Public Works employees have finished training the use of automated external defibrillators and CPR. That means just about every city worker now has skills to deal with a life-threatening medical incident.
Snowplow drivers, for instance, are in position to see a number of weather-related incidents - such as people collapsing while shoveling their driveways, Deputy Chief James Case said. An AED can be used to a shock a person's heart back into rhythm and keep him or her alive until paramedics arrive.
In the future, the Fire Department hopes to extend those life-saving lessons to the public, Case added.
In the meantime, the Fire Department is taking donations and seeking grant money to equip more of its vehicles with AEDs, Fire Chief Rob Ugaste said.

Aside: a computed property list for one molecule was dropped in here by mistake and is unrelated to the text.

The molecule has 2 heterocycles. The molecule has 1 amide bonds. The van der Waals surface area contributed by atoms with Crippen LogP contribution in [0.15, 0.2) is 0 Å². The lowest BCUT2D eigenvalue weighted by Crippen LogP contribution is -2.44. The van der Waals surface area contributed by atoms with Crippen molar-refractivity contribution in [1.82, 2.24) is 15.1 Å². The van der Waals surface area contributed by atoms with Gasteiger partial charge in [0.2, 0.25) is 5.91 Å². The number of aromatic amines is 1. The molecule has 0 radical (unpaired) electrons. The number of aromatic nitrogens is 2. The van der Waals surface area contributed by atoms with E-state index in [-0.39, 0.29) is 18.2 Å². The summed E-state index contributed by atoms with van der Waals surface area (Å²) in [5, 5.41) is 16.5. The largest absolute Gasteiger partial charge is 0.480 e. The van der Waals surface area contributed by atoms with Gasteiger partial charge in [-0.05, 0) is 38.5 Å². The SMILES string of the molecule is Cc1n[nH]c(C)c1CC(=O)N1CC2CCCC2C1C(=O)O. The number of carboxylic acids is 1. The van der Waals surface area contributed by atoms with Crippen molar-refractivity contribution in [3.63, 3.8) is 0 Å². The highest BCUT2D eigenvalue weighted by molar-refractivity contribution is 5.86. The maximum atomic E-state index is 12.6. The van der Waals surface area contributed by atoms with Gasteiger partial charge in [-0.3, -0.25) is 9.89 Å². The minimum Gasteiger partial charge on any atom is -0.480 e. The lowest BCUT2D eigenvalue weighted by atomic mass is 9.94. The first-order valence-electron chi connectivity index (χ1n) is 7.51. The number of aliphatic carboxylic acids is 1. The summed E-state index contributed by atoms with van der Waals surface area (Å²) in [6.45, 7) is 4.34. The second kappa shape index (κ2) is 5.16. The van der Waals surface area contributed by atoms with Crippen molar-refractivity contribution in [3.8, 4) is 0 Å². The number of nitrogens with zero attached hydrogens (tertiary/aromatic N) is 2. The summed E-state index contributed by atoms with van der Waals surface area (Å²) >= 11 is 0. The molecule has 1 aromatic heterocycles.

"We did a great job of getting AEDs in the police patrol cars, but not in our own vehicles," he said.
The front line fire response vehicles - fire engines and ambulances - have AEDs.
However, Case and Assistant Fire Chief Scott Erke are certified paramedics and other department managers are EMTs. They come across emergencies while out on the road on and off duty and may be able to help.
Luther Manor has offered to purchased an AED and will provide a donation of $1,600, Ugaste said.
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